Frostburg State University will present the Tournées French Film festival, a series of five award-winning films and discussions, at several venues around campus Feb. 15 through March 8.
At 6:30 p.m. on Thursday, Feb. 15, in the Alice R. Manicur Assembly Hall in the Lane University Center, there will be a pre-film discussion, “Thugs and Artists: The Influence of Film Noir on 'The Beat That My Heart Skipped,'” followed directly by the screening of the film, “The Beat That My Heart Skipped.” The French film “The Beat That My Heart Skipped” (2005) fits squarely into the context that American film noir has typically followed, combining high artistic style with “low” human behavior. This discussion places the film in context of other film noirs and explores the ways in which the movie examines the line between the “bad” and the “beautiful.”
Directly following the film discussion, “The Beat That My Heart Skipped” will be screened in the Manicur Assembly Hall at 7 p.m. In this reinterpretation of James Toback’s 1978 cult neo-noir film, “Fingers,” Jacques Audiard has combined equal parts Bach and rock in a groundbreaking Gallic transformation of a thoroughly American genre: gangster seeking redemption film. In “The Beat That My Heart Skipped,” 28-year-old Thomas appears to be following in his fathers’ slumlord footsteps as a real estate manager who expels squatters from low rent buildings. An unexpected encounter with the agent of Thomas’ late mother and Thomas is reintroduced to his love for music. As time progresses, Thomas is presented with the difficult decision of continuing his current path and ending up like his father or following his passion and becoming a musician. This film is rated R.
The Immigration, Multiculturalism, and the French Elections of 2007 Panel Discussion will take place at 7 p.m. on Wednesday, Feb. 21, in the Compton Science Center room 226. The French nation has rapidly evolved towards multiculturalism but not without growing pains felt strongly by immigrants of various races and religions. In this panel discussion, three invited guests will speak on the issues immigrants face when integrating into French society.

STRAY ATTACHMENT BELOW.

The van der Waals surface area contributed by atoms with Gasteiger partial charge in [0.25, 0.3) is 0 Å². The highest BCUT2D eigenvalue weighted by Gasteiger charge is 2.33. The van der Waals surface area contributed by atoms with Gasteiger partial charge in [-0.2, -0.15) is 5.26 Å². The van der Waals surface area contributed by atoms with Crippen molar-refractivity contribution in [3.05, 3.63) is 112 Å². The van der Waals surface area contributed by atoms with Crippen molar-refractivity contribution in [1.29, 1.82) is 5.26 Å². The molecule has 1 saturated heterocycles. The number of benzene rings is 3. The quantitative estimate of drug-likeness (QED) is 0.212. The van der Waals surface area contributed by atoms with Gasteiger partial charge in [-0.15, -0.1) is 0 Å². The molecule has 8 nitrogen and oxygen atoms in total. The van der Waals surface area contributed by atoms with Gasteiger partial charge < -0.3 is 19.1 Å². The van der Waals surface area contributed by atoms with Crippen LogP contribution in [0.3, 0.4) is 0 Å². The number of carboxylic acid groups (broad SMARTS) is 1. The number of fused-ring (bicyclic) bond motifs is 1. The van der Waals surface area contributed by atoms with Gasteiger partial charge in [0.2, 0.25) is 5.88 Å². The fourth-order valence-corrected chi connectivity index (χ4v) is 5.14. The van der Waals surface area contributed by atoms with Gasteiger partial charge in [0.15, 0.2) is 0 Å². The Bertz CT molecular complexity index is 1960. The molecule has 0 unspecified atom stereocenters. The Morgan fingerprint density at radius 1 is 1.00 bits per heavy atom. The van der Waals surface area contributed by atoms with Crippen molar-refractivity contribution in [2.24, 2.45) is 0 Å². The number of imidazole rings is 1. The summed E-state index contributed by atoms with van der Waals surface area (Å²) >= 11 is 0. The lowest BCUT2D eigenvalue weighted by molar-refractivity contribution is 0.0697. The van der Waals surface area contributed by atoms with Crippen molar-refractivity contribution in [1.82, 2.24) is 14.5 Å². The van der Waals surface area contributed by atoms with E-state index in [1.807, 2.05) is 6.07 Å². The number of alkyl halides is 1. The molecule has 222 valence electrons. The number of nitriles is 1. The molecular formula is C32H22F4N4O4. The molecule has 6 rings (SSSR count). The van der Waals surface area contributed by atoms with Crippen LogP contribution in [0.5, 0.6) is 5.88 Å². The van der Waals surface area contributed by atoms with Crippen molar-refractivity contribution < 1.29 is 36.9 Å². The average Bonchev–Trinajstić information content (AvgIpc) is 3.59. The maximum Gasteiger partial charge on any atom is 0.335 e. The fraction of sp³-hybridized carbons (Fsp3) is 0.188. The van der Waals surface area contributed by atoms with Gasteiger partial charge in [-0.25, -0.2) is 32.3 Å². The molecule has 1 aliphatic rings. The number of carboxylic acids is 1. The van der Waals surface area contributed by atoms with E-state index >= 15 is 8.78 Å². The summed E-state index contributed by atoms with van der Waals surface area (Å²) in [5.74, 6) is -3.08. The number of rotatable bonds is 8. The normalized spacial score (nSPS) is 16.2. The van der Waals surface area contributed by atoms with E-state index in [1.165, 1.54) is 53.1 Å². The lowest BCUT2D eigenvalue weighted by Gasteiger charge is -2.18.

The film “Look at Me” will be screened at 7 p.m. on Thursday, Feb. 22, in the Alice Manicur Assembly Hall. “Look at Me” paints a vibrant portrait of the Parisian social whirl, but one which doesn’t gloss over the undercurrent of backbiting that flows just beneath the glittering surface. This film is rated R.
“Little Jerusalem” will be shown at 7 p.m. on Friday, Feb. 23, in the Lane University Center, Atkinson room 201.The film depicts the intimate lives of two women while raising questions of religious interpretation, freedom, sexuality and family relationships. This film is not rated.
“5x2” will be screened at 7 p.m. on Thursday, March 1, in the Atkinson Room 201. “5x2” tells the story of a couple’s intense but ill-fated relationship. The film is a depiction of an emotionally charged divorce. This film is rated R.
“Mondovino” will be shown on at 7 p.m. on Thursday, March 8, in the Lane University Center room 140-141. “Mondovino” gives voice to those who create, critique, sell, and distribute wine, offering a surprisingly varied, and sometimes controversial glimpse into something many people enjoy but few people know much about. This film is rated PG-13. Immediately preceding the film, there will be a wine tasting featuring local wineries.
For more information, call the Lane University Center Information Desk at (310) 687-4411.
The Tournées French Film Festival was made possible with the support of the Cultural Services of the French Embassy, the French Ministry of Culture (CNC), the Florence Gould Foundation, the Grand Marnier Foundation, and the Franco-American Cultural Fund. All festival events are free and open to the public.
FSU is committed to making all of its programs, services and activities accessible to persons with disabilities. To request accommodations through the ADA Compliance Office, call (301) 687-4102, TDD (301) 687-7955.